"Given the short session and the technical aspects of the bill, I just don't think there's time" to reach a consensus, he said.
Melin asked the House Government Operations Committee to postpone a scheduled Tuesday morning hearing on the legislation and appealed to the governor to mediate.
In a statement, she said: "Governor Dayton has been consistent that his support of a medical marijuana bill is contingent on support from law enforcement. I have attempted to compromise with law enforcement over the past few months and offered several major concessions, but they have been unwilling to accept a proposal that would allow Minnesota to join 20 other states in permitting patients safe, regulated, and legal access to medical marijuana. I will continue to stand with Minnesotans who support the Compassionate Care Act and remain hopeful we can make progress, but right now we are at a stalemate with law enforcement and I don't see a path forward until the governor changes his position."
The medical marijuana bill cleared the House Health and Human Services Policy committee by a voice vote last week.
Medical marijuana faces a tough fight in the Minnesota Legislature, House Speaker Paul Thissen warned Friday.
Legislation that would make Minnesota the 21st state to legalize medical marijuana cleared one committee this week and heads to Government Operations next Tuesday. The bill would allow doctors to prescribe marijuana and allow patients to either pick up their prescriptions at a licensed marijuana dispensary or grow their own under lock and key.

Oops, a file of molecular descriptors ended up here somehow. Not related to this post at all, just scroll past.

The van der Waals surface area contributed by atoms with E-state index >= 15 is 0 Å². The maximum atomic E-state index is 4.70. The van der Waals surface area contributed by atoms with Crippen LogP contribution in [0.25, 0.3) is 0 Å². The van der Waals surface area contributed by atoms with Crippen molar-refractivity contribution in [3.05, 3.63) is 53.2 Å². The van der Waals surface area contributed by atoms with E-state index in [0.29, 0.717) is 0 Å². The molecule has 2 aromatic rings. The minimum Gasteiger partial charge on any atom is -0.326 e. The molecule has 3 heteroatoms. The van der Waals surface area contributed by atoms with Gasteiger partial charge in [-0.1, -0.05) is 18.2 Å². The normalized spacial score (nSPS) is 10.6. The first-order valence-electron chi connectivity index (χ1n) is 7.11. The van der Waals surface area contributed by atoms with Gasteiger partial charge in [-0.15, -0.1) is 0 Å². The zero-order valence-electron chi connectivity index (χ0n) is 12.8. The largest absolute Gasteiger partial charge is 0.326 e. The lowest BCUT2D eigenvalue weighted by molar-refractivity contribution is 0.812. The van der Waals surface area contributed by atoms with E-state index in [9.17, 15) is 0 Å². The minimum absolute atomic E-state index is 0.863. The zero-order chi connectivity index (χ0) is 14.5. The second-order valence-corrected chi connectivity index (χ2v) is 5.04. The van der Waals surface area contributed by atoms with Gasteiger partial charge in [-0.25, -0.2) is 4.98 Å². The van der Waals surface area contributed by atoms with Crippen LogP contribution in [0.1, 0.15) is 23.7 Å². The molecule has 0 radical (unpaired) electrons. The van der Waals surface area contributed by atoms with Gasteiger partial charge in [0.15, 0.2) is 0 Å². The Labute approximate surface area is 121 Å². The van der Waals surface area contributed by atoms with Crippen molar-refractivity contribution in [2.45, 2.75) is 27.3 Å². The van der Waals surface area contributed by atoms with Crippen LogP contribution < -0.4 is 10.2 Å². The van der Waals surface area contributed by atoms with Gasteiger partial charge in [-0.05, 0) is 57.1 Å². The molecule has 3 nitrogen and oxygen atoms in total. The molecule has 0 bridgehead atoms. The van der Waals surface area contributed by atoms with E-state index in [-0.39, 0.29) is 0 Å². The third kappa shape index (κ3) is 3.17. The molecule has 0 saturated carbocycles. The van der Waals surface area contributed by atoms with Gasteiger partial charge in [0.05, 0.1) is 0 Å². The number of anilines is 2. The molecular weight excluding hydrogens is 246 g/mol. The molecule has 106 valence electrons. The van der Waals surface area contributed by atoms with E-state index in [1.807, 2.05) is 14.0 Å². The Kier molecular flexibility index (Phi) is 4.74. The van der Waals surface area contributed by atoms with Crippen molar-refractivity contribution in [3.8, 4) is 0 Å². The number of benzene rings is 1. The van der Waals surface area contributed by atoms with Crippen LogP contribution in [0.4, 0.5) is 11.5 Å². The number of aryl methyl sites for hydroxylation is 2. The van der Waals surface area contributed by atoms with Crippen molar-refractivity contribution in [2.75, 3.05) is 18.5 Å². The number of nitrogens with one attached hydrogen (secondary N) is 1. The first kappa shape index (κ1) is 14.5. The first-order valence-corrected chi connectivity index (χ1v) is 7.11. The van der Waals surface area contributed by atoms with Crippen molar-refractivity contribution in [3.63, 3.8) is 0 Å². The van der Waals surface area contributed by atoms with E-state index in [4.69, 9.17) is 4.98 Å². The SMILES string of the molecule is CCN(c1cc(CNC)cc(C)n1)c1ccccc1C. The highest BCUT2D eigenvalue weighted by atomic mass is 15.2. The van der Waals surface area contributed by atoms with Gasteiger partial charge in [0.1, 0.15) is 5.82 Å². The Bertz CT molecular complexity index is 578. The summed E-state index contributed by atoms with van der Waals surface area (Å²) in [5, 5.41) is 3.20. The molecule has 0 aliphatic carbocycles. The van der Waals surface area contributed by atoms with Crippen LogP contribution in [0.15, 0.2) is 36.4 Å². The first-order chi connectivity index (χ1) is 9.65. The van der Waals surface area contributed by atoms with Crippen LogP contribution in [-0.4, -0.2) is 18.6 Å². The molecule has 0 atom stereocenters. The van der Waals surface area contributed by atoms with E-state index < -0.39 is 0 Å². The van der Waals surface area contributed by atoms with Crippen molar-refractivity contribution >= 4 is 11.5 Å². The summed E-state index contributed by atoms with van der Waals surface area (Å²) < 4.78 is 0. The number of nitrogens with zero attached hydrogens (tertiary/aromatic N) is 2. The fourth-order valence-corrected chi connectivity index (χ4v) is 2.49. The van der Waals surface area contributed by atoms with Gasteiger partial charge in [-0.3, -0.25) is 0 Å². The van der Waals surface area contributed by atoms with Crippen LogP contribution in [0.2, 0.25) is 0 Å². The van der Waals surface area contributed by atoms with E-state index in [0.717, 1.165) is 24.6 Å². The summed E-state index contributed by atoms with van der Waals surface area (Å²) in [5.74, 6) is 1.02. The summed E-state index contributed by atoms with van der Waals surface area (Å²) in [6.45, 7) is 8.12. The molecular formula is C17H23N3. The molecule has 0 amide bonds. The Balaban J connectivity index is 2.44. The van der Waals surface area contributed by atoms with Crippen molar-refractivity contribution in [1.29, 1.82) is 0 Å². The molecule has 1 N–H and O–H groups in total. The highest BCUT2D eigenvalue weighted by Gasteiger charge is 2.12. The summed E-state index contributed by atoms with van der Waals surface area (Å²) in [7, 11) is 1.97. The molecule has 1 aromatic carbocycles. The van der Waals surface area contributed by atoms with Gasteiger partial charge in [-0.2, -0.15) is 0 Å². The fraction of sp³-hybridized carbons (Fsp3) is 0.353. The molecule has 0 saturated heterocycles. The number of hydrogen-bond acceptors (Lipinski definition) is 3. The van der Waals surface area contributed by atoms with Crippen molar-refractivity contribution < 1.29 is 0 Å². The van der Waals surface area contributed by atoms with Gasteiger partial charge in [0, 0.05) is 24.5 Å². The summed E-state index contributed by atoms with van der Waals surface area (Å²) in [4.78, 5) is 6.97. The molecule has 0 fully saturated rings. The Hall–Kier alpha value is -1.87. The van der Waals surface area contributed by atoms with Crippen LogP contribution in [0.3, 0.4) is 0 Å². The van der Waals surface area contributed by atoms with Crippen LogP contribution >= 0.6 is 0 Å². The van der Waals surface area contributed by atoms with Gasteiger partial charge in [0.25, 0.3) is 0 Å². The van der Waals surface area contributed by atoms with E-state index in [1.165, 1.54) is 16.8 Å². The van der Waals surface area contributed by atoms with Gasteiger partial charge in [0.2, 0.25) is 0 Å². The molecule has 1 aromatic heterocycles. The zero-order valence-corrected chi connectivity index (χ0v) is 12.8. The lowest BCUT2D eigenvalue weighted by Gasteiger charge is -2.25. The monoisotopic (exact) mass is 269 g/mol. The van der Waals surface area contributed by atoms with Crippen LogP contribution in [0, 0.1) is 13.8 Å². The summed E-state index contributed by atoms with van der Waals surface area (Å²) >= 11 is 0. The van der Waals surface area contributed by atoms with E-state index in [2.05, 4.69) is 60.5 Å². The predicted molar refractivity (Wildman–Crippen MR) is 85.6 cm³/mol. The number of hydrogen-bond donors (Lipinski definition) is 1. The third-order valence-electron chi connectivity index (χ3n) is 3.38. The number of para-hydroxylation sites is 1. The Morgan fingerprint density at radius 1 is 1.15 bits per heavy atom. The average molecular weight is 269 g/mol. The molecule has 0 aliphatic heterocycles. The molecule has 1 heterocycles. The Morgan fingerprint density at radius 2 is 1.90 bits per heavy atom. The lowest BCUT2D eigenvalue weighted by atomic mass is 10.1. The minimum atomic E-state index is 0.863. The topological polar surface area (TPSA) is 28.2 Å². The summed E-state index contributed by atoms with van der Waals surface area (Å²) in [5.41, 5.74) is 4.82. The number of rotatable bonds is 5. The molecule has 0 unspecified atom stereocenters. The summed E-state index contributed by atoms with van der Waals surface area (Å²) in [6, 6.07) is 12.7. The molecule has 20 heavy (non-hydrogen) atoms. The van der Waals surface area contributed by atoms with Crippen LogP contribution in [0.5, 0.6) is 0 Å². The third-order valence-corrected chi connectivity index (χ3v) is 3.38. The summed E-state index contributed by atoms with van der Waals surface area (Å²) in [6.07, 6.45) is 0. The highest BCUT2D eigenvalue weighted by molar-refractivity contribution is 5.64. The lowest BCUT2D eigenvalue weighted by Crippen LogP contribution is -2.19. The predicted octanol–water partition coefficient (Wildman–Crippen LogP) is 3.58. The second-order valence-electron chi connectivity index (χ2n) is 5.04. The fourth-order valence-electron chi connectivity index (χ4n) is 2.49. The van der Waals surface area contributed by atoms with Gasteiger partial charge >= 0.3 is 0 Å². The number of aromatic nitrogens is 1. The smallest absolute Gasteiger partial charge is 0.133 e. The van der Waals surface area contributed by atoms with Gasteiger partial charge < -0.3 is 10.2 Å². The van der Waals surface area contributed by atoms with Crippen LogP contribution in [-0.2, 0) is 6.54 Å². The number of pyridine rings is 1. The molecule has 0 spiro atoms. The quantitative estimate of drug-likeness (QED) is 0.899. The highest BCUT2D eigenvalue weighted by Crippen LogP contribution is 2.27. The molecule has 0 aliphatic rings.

But in its current form, the bill is unlikely to make it to the House floor, Thissen said. State law enforcement associations strongly oppose the bill in its current form, and Gov. Mark Dayton does not want to sign off on a law without law enforcement support.
"What I want to get to is a bill that both law enforcement and the advocates of medical marijuana can support," Thissen told reporters Friday. "Until we get that bill, I don’t see a bill passing out of the House floor."
Law enforcement groups worry that medical marijuana will make it into the wrong hands -- particularly teens and people seeking marijuana more for its recreational effects than any therapeutic benefits.
The medical marijuana debate pits law enforcement against patients and families seeking the drug to treat a host of debilitating conditions. The first hearing drew parents seeking cannabis treatment for young children with seizure disorders, a mother who scored marijuana to ease the final months of her daughter's battle with cancer, and patients seeking the drug for conditions ranging from glaucoma to muscular dystrophy.
It might be possible, Thissen said, to hammer out a compromise that both sides can live with.
"We’ve been sitting down with law enforcement folks and the advocates a number of times and there has been some progress and movement together," Thissen said. "It wouldn’t be as broad, obviously, as the bill that got its hearing last week in the committee, but I think we are making progress and will continue to work at that."
The bill is not yet scheduled for a hearing in the Senate.
"The negotiations are on to see if we can get law enforcement involved," Senate Deputy Majority Leader Jeff Hayden told reporters. "The governor’s been pretty clear from the very beginning that he wasn’t going to sign a bill that law enforcement didn’t approve. I think that those negotiations are ongoing."
Lawmakers have been gone from the Capitol for months, and return on Tuesday with all the politics and policy they left behind last year.
But in the House, they started the session with some bipartisan work.